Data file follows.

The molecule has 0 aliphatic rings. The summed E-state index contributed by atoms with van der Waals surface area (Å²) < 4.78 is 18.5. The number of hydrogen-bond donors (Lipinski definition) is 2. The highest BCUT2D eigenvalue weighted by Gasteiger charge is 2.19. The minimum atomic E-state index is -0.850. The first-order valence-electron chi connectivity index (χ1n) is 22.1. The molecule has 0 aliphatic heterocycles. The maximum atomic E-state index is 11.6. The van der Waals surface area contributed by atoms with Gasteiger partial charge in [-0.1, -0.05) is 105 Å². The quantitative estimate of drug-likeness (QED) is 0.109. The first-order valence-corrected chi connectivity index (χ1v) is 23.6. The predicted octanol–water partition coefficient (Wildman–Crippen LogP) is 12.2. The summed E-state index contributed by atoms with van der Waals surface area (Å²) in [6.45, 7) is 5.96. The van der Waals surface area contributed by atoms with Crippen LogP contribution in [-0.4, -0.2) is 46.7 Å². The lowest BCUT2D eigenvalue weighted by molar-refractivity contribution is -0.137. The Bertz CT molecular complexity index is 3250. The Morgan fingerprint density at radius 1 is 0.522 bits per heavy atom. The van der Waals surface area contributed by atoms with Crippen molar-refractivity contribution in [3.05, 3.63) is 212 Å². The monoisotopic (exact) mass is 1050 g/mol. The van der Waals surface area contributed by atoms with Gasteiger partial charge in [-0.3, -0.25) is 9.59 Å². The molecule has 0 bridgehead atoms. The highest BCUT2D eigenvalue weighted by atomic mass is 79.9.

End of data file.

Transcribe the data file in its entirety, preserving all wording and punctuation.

The molecule has 0 aliphatic rings. The summed E-state index contributed by atoms with van der Waals surface area (Å²) < 4.78 is 18.5. The number of hydrogen-bond donors (Lipinski definition) is 2. The highest BCUT2D eigenvalue weighted by Gasteiger charge is 2.19. The minimum atomic E-state index is -0.850. The first-order valence-electron chi connectivity index (χ1n) is 22.1. The molecule has 0 aliphatic heterocycles. The maximum atomic E-state index is 11.6. The van der Waals surface area contributed by atoms with Gasteiger partial charge in [-0.1, -0.05) is 105 Å². The quantitative estimate of drug-likeness (QED) is 0.109. The first-order valence-corrected chi connectivity index (χ1v) is 23.6. The predicted octanol–water partition coefficient (Wildman–Crippen LogP) is 12.2. The summed E-state index contributed by atoms with van der Waals surface area (Å²) in [6.45, 7) is 5.96. The van der Waals surface area contributed by atoms with Crippen LogP contribution in [-0.4, -0.2) is 46.7 Å². The lowest BCUT2D eigenvalue weighted by molar-refractivity contribution is -0.137. The Bertz CT molecular complexity index is 3250. The Morgan fingerprint density at radius 1 is 0.522 bits per heavy atom. The van der Waals surface area contributed by atoms with Crippen molar-refractivity contribution in [3.05, 3.63) is 212 Å². The monoisotopic (exact) mass is 1050 g/mol. The van der Waals surface area contributed by atoms with Gasteiger partial charge in [-0.3, -0.25) is 9.59 Å². The molecule has 0 bridgehead atoms. The highest BCUT2D eigenvalue weighted by atomic mass is 79.9.